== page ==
In 2004, the USPSTF also concluded that the evidence was insufficient to recommend for or against routine risk assessment of children younger than age 5 years by primary care clinicians for the prevention of dental disease (I recommendation). The USPSTF found no validated risk-assessment tools or algorithms for assessing dental disease risk by primary care clinicians and little evidence on the accuracy of primary care clinicians in assessing dental disease risk or in performing oral examinations. In addition, the USPSTF found little evidence on the effectiveness of counseling parents or referring high-risk children to dental care providers in reducing risk of caries and related dental disease. Therefore, the USPSTF concluded that there was insufficient evidence to determine the balance between benefits and harms of routine risk assessment to prevent dental disease in children younger than age 5 years.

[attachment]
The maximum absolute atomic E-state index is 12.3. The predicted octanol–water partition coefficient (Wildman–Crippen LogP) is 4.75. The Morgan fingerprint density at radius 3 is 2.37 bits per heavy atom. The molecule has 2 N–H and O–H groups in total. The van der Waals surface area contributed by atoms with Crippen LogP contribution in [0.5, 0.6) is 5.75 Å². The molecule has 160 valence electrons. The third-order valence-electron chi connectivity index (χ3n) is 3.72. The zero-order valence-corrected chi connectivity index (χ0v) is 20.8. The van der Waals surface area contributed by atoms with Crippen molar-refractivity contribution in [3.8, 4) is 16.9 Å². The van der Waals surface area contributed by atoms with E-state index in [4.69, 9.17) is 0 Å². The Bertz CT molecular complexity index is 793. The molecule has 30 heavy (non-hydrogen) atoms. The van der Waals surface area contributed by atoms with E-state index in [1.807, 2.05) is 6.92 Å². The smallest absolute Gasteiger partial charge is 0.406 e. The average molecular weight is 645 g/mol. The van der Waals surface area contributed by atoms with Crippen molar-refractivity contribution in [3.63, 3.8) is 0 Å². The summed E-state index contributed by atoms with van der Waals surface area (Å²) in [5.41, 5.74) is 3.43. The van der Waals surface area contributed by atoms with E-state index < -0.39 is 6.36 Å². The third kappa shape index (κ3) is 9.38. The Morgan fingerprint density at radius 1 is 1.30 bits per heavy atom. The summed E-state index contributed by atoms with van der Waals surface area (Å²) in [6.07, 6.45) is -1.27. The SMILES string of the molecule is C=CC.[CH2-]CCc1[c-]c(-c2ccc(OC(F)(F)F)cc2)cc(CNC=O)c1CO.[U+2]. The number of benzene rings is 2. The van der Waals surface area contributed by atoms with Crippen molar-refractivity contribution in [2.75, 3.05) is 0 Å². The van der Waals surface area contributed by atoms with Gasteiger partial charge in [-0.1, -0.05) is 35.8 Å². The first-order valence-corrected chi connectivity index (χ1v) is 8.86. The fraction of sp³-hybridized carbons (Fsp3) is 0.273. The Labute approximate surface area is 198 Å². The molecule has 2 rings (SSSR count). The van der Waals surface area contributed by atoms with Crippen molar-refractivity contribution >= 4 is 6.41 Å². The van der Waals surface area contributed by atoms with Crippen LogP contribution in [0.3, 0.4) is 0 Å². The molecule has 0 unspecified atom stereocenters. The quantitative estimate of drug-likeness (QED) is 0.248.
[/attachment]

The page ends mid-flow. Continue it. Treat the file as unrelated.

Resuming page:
Dental caries, or tooth decay, is an infectious process involving breakdown of the tooth enamel. Caries form through a complex interaction between cariogenic acid-producing bacteria in combination with fermentable carbohydrates and other dietary, genetic, behavioral, social, and cultural factors.
Children are susceptible to caries as soon as the first teeth appear, which usually occurs around age 6 months. Early childhood caries is defined as the presence of one or more decayed (noncavitated or cavitated), missing (due to caries), or filled toothsurfaces (dmf) in preschool-age children. The abbreviation dmfs refers to decayed, missing, or filled primary tooth surfaces, and dmft refers to decayed, missing, or filled primary teeth (one tooth may have more than one affected surface).
Prevalence and Burden of Disease